It is noteworthy that President George W. Bush’s first address in the wake of the 9/11 terrorist attacks was from a Washington, DC mosque. He made clear that Muslim-Americans are patriots and should not be blamed for the terrorist attacks. Trump’s ambivalence comes close on the heels of his two other recent decisions: Banning of transgender troops and the pardoning of anti-immigrant ex-sheriff Joe Arpaio.

Also read: Is Trump racist?

President Trump issued a directive that reversed the Obama policy of giving transgender individuals equal rights and assigns them the same responsibilities as any other who take the vow to serve and possibly die in defense of the nation and its values. The LGBTQ community had been fighting and making steady progress for equality in recruitment within the military.

They have been struggling to build a critical mass of support within the American population for a change that culminated in former President Obama’s directive to the military to accept members of the LGBTQ community into the military, applying the same qualification and restriction as imposed on any other individuals.

Hiding behind the hurricane

Trump also recently pardoned former sheriff Joe Arpaio of Arizona from the conviction of criminal contempt of court, which put an end to Arpaio’s campaign of racially profiling people of Latin American origin. “He’s done a great job for the people of Arizona. He’s very strong on borders, very strong on illegal immigration,” Trump said of Arpaio while issuing his pardon.

It is important to note that Arpaio held a news conference in 2012 questioning the eligibility of Obama to hold the office of the US President by raising doubts about the legitimacy of his birth certificate. He falsely argued that Obama was not born in the US and therefore does not meet this constitutional requirement for holding the high office.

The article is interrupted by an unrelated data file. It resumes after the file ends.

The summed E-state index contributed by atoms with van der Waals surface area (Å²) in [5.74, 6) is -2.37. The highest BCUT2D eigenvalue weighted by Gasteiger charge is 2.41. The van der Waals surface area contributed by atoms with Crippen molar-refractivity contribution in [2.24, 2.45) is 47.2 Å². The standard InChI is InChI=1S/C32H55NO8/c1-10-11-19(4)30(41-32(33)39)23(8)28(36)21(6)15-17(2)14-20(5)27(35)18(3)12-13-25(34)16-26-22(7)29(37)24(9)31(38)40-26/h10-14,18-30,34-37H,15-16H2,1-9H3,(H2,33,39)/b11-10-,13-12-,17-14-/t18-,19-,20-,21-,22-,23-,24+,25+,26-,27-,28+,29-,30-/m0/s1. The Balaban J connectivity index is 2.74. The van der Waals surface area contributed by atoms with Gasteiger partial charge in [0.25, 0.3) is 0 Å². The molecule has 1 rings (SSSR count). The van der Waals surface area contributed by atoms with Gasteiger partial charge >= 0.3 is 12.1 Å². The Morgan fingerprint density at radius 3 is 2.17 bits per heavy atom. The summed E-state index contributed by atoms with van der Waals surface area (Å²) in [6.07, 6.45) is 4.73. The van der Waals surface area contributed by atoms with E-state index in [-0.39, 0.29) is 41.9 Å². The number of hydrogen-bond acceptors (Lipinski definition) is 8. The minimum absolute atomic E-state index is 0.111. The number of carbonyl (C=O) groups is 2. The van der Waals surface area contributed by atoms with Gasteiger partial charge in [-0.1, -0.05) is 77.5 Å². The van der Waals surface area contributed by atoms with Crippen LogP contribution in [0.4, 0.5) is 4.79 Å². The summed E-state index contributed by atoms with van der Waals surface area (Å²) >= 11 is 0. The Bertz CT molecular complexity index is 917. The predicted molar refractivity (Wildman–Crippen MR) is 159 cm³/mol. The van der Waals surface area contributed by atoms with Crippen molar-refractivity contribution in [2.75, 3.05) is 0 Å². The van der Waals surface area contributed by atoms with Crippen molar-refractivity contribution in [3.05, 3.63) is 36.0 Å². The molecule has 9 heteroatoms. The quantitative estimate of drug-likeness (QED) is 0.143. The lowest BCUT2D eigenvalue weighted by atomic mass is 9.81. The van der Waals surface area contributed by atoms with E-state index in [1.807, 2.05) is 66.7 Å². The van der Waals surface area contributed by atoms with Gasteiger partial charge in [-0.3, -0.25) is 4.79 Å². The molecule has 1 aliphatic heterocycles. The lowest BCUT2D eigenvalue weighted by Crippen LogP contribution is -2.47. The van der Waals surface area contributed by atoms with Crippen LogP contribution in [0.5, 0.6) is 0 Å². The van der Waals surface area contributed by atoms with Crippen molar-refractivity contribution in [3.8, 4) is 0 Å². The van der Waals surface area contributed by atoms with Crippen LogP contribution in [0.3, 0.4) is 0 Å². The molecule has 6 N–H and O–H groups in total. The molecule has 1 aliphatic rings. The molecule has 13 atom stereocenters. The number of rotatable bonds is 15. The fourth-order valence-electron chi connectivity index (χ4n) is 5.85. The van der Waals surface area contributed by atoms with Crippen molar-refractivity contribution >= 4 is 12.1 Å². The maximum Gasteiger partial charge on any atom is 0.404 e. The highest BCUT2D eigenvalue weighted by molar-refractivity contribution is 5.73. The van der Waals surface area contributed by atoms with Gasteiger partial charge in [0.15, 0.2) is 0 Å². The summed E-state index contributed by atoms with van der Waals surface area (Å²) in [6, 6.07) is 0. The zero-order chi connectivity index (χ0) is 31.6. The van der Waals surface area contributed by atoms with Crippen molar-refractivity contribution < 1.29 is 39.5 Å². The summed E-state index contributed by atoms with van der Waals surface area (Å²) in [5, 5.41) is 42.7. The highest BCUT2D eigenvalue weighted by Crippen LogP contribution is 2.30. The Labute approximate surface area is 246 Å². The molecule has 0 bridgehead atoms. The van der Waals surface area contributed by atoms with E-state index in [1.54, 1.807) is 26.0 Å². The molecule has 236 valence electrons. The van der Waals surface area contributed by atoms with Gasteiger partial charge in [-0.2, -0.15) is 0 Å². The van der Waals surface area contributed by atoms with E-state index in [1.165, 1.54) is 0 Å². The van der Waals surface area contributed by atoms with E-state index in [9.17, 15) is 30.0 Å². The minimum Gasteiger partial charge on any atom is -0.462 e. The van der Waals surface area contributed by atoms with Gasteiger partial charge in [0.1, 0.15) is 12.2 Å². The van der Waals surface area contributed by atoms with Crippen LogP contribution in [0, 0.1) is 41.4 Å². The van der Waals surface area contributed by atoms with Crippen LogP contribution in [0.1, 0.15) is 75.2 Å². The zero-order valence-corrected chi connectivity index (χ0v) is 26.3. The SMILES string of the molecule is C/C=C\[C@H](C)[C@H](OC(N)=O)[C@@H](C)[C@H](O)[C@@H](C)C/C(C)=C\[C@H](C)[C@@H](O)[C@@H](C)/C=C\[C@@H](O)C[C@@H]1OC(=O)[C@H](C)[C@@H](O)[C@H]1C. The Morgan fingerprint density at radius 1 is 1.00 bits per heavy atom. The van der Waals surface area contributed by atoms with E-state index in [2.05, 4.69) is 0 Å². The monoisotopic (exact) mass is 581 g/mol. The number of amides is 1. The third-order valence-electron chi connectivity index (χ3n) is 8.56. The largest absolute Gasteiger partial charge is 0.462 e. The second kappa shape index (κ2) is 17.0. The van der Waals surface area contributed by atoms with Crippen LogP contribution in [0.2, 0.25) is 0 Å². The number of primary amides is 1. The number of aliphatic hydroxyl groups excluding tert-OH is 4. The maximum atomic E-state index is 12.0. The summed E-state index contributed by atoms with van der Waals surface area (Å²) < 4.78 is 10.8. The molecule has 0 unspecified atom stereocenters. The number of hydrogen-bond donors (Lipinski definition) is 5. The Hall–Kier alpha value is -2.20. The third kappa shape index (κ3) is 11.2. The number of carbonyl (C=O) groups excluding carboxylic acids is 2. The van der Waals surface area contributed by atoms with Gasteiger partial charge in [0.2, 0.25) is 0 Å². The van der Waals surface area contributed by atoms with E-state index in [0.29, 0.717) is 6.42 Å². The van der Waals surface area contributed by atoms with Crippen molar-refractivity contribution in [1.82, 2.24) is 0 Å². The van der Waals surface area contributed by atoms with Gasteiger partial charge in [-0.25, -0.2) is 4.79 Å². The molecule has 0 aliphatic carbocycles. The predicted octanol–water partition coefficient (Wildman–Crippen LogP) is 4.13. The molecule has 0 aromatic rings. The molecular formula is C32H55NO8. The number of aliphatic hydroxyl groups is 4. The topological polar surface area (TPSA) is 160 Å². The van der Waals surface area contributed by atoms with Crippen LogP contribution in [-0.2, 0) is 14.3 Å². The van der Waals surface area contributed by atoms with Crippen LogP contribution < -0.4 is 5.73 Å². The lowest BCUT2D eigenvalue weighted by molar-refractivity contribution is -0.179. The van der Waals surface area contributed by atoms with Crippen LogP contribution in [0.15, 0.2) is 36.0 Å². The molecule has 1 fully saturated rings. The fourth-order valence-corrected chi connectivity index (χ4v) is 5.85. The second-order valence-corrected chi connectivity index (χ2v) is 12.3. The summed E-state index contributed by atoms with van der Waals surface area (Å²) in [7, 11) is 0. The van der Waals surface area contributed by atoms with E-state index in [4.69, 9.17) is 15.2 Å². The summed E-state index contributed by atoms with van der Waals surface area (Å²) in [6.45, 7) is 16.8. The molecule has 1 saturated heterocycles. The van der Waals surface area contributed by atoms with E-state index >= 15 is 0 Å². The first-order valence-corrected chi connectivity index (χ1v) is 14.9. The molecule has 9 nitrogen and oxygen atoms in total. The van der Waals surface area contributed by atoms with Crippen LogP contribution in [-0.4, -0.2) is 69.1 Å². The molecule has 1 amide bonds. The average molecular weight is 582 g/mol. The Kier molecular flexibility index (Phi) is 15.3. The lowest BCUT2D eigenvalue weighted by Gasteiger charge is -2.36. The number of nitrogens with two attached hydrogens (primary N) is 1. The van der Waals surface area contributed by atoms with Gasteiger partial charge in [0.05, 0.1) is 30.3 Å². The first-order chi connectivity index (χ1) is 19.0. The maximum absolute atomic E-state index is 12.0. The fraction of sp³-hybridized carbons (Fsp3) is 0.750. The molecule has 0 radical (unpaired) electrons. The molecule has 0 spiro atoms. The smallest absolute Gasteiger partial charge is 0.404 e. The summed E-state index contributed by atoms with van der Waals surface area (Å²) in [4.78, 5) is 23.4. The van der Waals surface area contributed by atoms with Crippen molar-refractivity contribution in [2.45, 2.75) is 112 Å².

Also read: Trump names White House chief of staff, chief strategist

It is remarkable that both these decisions taken by the President were announced on a Friday evening, a time when the upcoming weekend provides chance to avoid questions from the press. In this case, Trump also benefitted from the extensive news coverage given to the destruction caused by Hurricane Harvey in Texas. It is noteworthy that both the decisions seemed to be directed against President Obama’s policies.

It is in these times of racial tensions that Senators and Representatives on Capitol Hill stand up to the rising threat of divisiveness as they are an equal and a balancing branch of government. They must hold their own in the face of rising instances of social injustice and racism.
________________________
Walid Jawad is a former Senior Policy Analyst at US Department of State and a former Washington, DC correspondent. He covered American politics for a number of TV outlets since 1997. Walid holds an undergraduate degree (B.A) in Decision Science and Management Information Systems and a Masters in Conflict Analysis and Resolution. You can follow him @walidaj.

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Last Update: Thursday, 7 September 2017 KSA 13:07 - GMT 10:07
Disclaimer: Views expressed by writers in this section are their own and do not reflect Al Arabiya English's point-of-view.